Closer inspection reveals that the CS and CSL are on almost identical-size tyres, but there’s something very different sitting behind the slender spokes of the CS’s lightweight alloys: huge carbon discs. They look as big as the E30’s rims and are a £6250 option. Standard carbonfibre kit includes the roof and bonnet (a work of art), front splitter, door mirrors, rear spoiler and diffuser. Yet the mega-M2 weighs a rather chunky 1550kg…
Peer in through the many vents cut into the nose of the M2 and you’ll see where some of the mass comes from, it being wall-to-wall radiators. The M2 uses a version of the M3/4’s twin-turbo in-line six that’s good for a memorable 444bhp. This 3-litre six blows the earlier cars away in terms of torque too, with over 400lb ft from just 2350rpm (the CSL delivers 273lb ft at almost 5000rpm), and thus promises a much different driving experience.
Unexpectedly, inside there is one very obvious link with the E30 M3: a manual gearlever. The old E30’s might be a dog-leg-first five-speeder but the lever of the M2’s six-speed looks just the same and it turns out even feels the same, with a light, direct, knuckly action that makes it good to use. The 25kg weight saving over the dual-clutch transmission is somewhat offset by the lovely, cutaway bucket seats being electrically adjusted, though.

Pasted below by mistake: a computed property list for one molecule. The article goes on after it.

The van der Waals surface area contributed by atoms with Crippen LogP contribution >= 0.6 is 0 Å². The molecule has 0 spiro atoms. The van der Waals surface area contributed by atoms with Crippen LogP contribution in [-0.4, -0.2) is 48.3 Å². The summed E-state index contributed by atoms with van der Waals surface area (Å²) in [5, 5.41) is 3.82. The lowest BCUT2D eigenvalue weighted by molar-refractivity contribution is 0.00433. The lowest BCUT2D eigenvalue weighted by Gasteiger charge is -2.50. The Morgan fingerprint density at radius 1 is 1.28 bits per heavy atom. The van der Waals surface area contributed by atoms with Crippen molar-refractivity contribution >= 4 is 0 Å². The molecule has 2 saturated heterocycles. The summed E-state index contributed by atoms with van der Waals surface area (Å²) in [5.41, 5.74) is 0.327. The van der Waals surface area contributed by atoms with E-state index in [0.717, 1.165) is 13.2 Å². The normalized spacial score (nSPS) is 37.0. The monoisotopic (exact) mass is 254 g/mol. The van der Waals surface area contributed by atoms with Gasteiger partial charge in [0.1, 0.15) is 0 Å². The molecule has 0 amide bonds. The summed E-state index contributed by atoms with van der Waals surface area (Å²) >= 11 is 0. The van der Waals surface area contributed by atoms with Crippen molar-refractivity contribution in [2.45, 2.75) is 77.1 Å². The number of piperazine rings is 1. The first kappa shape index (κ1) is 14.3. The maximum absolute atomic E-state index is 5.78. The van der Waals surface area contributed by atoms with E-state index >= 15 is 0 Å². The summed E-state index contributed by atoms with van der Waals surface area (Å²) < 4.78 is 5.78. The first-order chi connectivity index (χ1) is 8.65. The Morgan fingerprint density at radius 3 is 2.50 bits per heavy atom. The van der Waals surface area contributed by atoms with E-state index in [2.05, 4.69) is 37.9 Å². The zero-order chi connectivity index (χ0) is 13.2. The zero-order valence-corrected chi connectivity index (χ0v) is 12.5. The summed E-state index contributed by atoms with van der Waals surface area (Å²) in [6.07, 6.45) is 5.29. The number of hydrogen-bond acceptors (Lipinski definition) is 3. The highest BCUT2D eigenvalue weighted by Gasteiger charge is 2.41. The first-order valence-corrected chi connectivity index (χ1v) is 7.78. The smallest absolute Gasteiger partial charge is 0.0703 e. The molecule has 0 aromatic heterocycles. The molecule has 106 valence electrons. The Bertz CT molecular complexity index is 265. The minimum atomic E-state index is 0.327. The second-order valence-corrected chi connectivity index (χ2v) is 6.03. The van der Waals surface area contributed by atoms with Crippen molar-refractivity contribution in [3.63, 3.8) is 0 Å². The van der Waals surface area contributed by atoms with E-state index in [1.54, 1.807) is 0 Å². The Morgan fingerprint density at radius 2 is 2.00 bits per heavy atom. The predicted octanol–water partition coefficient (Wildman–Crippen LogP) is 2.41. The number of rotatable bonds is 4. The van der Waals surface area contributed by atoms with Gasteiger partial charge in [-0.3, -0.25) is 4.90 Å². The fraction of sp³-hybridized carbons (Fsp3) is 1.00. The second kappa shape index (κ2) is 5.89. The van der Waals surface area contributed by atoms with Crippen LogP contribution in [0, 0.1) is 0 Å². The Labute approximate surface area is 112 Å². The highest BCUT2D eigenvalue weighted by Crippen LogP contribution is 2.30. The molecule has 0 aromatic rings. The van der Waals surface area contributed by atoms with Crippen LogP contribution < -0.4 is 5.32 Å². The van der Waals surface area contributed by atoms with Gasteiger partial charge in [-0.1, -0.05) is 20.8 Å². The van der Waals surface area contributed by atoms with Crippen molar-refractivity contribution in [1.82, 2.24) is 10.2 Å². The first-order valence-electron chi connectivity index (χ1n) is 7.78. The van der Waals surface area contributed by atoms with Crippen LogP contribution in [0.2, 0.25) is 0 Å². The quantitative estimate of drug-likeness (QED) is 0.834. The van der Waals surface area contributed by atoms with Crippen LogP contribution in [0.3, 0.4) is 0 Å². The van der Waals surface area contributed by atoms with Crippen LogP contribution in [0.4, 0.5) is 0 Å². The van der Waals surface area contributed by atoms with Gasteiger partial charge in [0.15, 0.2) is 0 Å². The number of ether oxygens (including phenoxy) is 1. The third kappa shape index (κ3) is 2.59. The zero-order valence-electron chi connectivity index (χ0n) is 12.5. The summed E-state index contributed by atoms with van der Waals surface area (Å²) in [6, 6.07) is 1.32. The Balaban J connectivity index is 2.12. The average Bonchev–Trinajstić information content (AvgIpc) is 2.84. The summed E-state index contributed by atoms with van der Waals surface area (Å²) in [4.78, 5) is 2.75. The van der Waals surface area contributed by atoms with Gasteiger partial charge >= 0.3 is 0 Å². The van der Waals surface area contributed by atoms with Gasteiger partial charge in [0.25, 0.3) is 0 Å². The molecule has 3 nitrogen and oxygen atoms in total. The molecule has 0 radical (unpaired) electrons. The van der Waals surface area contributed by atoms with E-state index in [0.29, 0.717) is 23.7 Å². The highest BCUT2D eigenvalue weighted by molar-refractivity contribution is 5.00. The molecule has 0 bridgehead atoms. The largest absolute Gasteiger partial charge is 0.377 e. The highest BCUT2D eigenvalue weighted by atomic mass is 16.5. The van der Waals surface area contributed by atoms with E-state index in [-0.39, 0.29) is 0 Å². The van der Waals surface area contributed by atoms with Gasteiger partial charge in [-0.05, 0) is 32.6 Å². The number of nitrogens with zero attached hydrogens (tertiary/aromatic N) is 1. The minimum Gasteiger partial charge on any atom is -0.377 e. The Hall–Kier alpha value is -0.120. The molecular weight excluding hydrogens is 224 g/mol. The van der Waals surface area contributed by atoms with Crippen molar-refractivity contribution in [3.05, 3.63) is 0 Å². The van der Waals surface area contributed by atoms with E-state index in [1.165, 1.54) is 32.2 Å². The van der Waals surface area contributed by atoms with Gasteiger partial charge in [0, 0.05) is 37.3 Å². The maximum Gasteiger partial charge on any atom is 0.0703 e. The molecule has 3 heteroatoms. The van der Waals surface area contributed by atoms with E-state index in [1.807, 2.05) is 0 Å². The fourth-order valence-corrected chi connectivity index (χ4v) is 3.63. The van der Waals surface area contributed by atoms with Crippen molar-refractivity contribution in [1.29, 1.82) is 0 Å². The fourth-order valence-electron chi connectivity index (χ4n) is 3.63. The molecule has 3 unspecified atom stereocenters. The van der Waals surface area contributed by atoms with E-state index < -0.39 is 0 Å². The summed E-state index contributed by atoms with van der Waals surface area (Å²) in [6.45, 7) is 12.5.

There are two elements of these cars that sum up the experiences you can expect, the first being the ignition keys, the E30’s being slim and simple, the CSL’s growing in size (to accommodate the buttons for the remote locks) and the M2’s a chunky fob (with a hidden blade). The second is the steering wheels, more specifically the diameter of the rim. It’s thin in the unassisted E30, slightly thicker on the assisted CSL, but properly fat on the CS, to no obvious benefit.